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UCOP issues new security requirements for smartphones, tablets

Chief Information Security Officer David Rusting issued the following announcement about the new security requirements for smartphones and tablets that UCOP is implementing, effective Sunday, Sept. 21:

UCOP Information Technology Services (ITS) is implementing new security requirements to better secure UC data on mobile devices, specifically smartphones and tablets. The new requirements apply to UC-owned mobile devices as well as personally owned mobile devices used for University business. Effective Sept. 21, 2014, mobile devices that access UCOP email must be configured to implement the following security precautions:

  • Screen-lock passcode, with automatic device wiping after 10 invalid attempts
  • Device encryption
  • Remote wipe of the device in the event it is lost/stolen

When the requirements take effect, your mobile device may ask you to accept these security configurations. Otherwise, your device will not be able to access your UCOP email. Note that some personal device models may not be compatible with the security configurations, such as alternative screen-lock methods.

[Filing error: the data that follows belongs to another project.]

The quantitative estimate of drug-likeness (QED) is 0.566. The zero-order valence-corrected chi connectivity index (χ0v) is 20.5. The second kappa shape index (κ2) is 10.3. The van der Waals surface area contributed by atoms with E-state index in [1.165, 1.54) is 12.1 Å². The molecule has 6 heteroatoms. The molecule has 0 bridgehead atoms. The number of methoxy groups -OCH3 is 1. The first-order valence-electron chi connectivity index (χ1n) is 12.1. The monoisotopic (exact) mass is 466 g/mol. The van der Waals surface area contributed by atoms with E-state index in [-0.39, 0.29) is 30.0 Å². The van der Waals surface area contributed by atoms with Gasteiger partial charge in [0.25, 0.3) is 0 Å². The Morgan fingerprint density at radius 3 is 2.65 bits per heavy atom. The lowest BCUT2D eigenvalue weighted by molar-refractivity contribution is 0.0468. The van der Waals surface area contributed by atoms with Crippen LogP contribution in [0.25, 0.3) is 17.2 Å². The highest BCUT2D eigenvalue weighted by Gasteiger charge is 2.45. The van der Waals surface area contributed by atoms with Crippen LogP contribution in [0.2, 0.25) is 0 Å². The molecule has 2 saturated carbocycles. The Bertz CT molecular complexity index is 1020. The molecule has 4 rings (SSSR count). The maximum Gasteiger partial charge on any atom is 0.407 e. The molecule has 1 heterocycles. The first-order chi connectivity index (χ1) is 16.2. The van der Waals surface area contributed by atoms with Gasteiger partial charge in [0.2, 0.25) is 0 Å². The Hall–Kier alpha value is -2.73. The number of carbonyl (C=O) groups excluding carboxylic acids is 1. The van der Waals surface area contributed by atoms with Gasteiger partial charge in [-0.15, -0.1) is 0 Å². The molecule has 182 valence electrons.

On rare occasions, the process of encryption may cause you to lose data stored on the device. ITS recommends you backup personal data before encrypting. As a reminder, a regular backup is also a good idea in case your device is lost or stolen. Note that encryption requires a separate passcode or key; ITS recommends you use the same passcode/key as your screen-lock.

Information about how to accept the security requirements is available on the IT Service Hub.

ITS also is making changes to UCOP smartphone purchase procedures to clarify responsibility for device management and to align with campus practices. Effective immediately:

  • UCOP provides select standard models only; individuals may not pay the price difference for a premium model.
  • All UC-owned mobile devices must be returned for redeployment when an individual separates from UCOP.

We recognize that the new security procedures may pose some inconvenience; however, we are all responsible for being good stewards of UC assets, including data. Your understanding and cooperation in helping to protect University data and the trust the UC community places in us are sincerely appreciated.

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